LSD treatment for alcoholism gets new look
Sunday, October 8, 2006
Some participants still have not had a drink 40 years after the trials. For the past five years, Dr. Erika Dyck has been unearthing some intriguing facts related to a group of pioneering psychiatrists who worked in Saskatchewan, Canada in the '50s and '60s.
Among other things, the University of Alberta history of medicine professor has found records of the psychiatrists' research that indicate a single dose of the hallucinogenic drug LSD, provided in a clinical, nurturing environment, can be an effective treatment for alcoholism...
After perceiving similarities in the experiences of people on LSD and people going through delirium tremens, the psychiatrists undertook a series of experiments. They noted that delirium tremens, also know as DTs, often marked a "rock bottom" or turning point in the behavior of alcoholics, and they felt LSD may be able to trigger such a turnaround without engendering the painful physical effects associated with DTs.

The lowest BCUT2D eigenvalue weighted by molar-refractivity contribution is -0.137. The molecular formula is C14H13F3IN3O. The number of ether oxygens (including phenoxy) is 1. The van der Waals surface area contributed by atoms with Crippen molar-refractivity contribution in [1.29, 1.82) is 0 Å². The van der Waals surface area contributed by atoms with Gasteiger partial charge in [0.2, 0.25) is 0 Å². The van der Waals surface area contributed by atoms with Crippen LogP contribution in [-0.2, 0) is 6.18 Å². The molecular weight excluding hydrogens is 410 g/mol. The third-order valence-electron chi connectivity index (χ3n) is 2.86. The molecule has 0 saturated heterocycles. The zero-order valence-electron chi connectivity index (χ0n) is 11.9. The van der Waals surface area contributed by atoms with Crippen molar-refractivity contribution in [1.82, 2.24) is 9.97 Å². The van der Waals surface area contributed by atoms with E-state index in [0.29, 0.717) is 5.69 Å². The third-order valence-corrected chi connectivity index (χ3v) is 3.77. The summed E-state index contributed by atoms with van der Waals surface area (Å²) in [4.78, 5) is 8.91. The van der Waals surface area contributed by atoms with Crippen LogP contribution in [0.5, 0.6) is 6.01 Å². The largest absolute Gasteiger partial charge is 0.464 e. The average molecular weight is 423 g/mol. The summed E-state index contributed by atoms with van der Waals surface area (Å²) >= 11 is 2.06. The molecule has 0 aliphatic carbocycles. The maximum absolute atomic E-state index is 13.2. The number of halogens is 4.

"The LSD somehow gave these people experiences that psychologically took them outside of themselves and allowed them to see their own unhealthy behavior more objectively, and then determine to change it," said Dyck, who read the researchers' published and private papers and recently interviewed some of the patients involved in the original studies - many of whom had not had a sip of alcohol since their single LSD experience 40 years earlier...
"The LSD experience appeared to allow the patients to go through a spiritual journey that ultimately empowered them to heal themselves, and that's really quite an amazing therapy regimen," Dyck said...
In spite of the promise LSD showed as psychotherapy tool, its subsequent popularity as a street drug, and the perception of it as a threat to public safety, triggered a worldwide ban in the late 1960s - including its use in medical experiments. However, the ban on its use in medical experiments appears to be lifting, Dyck noted. A few groups of researchers in the U.S., including a team at Harvard, have recently been granted permission to conduct experiments with LSD.
"We accept all sorts of drugs, but I think LSD's 'street' popularity ultimately led to its demise," Dyck said.
See also: LSD — The Problem-Solving Psychedelic